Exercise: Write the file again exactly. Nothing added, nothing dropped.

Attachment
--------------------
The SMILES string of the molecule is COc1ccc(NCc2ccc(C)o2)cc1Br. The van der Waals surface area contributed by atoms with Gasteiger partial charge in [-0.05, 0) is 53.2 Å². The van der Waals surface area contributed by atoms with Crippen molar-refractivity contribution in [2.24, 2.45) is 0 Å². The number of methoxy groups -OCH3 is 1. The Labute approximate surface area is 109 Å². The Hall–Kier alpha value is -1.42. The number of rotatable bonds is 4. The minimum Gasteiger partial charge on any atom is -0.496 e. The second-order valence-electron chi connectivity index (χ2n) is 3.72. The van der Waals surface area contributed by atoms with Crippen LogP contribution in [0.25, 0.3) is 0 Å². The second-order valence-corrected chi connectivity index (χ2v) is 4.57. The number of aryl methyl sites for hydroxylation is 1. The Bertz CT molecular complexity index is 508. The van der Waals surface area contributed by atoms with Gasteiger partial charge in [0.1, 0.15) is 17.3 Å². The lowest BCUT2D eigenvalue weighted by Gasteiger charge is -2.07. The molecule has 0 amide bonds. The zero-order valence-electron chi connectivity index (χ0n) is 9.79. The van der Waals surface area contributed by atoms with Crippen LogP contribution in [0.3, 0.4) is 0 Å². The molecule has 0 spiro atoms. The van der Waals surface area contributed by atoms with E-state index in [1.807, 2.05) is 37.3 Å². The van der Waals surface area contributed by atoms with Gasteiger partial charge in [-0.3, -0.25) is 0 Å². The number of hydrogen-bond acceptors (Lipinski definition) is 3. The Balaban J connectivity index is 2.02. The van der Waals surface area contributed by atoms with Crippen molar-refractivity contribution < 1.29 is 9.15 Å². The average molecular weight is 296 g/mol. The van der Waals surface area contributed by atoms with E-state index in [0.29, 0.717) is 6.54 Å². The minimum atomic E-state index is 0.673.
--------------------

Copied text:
The SMILES string of the molecule is COc1ccc(NCc2ccc(C)o2)cc1Br. The van der Waals surface area contributed by atoms with Gasteiger partial charge in [-0.05, 0) is 53.2 Å². The van der Waals surface area contributed by atoms with Crippen molar-refractivity contribution in [2.24, 2.45) is 0 Å². The number of methoxy groups -OCH3 is 1. The Labute approximate surface area is 109 Å². The Hall–Kier alpha value is -1.42. The number of rotatable bonds is 4. The minimum Gasteiger partial charge on any atom is -0.496 e. The second-order valence-electron chi connectivity index (χ2n) is 3.72. The van der Waals surface area contributed by atoms with Crippen LogP contribution in [0.25, 0.3) is 0 Å². The second-order valence-corrected chi connectivity index (χ2v) is 4.57. The number of aryl methyl sites for hydroxylation is 1. The Bertz CT molecular complexity index is 508. The van der Waals surface area contributed by atoms with Gasteiger partial charge in [0.1, 0.15) is 17.3 Å². The lowest BCUT2D eigenvalue weighted by Gasteiger charge is -2.07. The molecule has 0 amide bonds. The zero-order valence-electron chi connectivity index (χ0n) is 9.79. The van der Waals surface area contributed by atoms with Crippen LogP contribution in [0.3, 0.4) is 0 Å². The molecule has 0 spiro atoms. The van der Waals surface area contributed by atoms with E-state index in [1.807, 2.05) is 37.3 Å². The van der Waals surface area contributed by atoms with Gasteiger partial charge in [-0.3, -0.25) is 0 Å². The number of hydrogen-bond acceptors (Lipinski definition) is 3. The Balaban J connectivity index is 2.02. The van der Waals surface area contributed by atoms with Crippen molar-refractivity contribution < 1.29 is 9.15 Å². The average molecular weight is 296 g/mol. The van der Waals surface area contributed by atoms with E-state index in [0.29, 0.717) is 6.54 Å². The minimum atomic E-state index is 0.673.